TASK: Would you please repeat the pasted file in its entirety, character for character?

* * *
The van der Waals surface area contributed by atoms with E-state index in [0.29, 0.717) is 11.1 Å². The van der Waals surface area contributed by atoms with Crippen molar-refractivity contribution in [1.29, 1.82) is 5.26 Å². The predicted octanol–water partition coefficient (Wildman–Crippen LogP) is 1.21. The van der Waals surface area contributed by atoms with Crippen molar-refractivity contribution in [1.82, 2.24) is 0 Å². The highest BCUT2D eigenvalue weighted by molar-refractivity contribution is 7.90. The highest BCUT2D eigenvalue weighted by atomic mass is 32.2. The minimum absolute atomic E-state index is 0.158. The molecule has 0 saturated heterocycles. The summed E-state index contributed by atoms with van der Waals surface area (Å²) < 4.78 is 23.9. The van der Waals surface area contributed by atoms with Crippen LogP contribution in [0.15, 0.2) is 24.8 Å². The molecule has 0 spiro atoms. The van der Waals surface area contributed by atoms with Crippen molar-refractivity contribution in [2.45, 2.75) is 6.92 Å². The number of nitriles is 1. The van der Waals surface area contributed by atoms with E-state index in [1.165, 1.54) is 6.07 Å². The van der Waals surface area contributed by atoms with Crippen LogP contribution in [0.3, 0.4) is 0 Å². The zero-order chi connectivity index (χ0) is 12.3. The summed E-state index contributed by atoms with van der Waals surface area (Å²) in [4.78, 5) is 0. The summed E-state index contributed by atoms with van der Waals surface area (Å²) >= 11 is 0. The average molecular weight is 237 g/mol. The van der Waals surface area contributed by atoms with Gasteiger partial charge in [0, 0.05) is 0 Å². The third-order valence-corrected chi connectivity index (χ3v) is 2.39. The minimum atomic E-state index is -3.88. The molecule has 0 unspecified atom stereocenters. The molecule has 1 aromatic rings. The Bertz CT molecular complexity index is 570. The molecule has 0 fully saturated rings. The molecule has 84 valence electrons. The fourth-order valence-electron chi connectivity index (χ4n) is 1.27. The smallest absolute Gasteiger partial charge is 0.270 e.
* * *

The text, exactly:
The van der Waals surface area contributed by atoms with E-state index in [0.29, 0.717) is 11.1 Å². The van der Waals surface area contributed by atoms with Crippen molar-refractivity contribution in [1.29, 1.82) is 5.26 Å². The predicted octanol–water partition coefficient (Wildman–Crippen LogP) is 1.21. The van der Waals surface area contributed by atoms with Crippen molar-refractivity contribution in [1.82, 2.24) is 0 Å². The highest BCUT2D eigenvalue weighted by molar-refractivity contribution is 7.90. The highest BCUT2D eigenvalue weighted by atomic mass is 32.2. The minimum absolute atomic E-state index is 0.158. The molecule has 0 saturated heterocycles. The summed E-state index contributed by atoms with van der Waals surface area (Å²) < 4.78 is 23.9. The van der Waals surface area contributed by atoms with Crippen LogP contribution in [0.15, 0.2) is 24.8 Å². The molecule has 0 spiro atoms. The van der Waals surface area contributed by atoms with Crippen molar-refractivity contribution in [2.45, 2.75) is 6.92 Å². The number of nitriles is 1. The van der Waals surface area contributed by atoms with E-state index in [1.165, 1.54) is 6.07 Å². The van der Waals surface area contributed by atoms with Crippen LogP contribution in [0.3, 0.4) is 0 Å². The zero-order chi connectivity index (χ0) is 12.3. The summed E-state index contributed by atoms with van der Waals surface area (Å²) in [4.78, 5) is 0. The summed E-state index contributed by atoms with van der Waals surface area (Å²) >= 11 is 0. The average molecular weight is 237 g/mol. The van der Waals surface area contributed by atoms with Gasteiger partial charge in [0, 0.05) is 0 Å². The third-order valence-corrected chi connectivity index (χ3v) is 2.39. The minimum atomic E-state index is -3.88. The molecule has 0 unspecified atom stereocenters. The molecule has 1 aromatic rings. The Bertz CT molecular complexity index is 570. The molecule has 0 fully saturated rings. The molecule has 84 valence electrons. The fourth-order valence-electron chi connectivity index (χ4n) is 1.27. The smallest absolute Gasteiger partial charge is 0.270 e.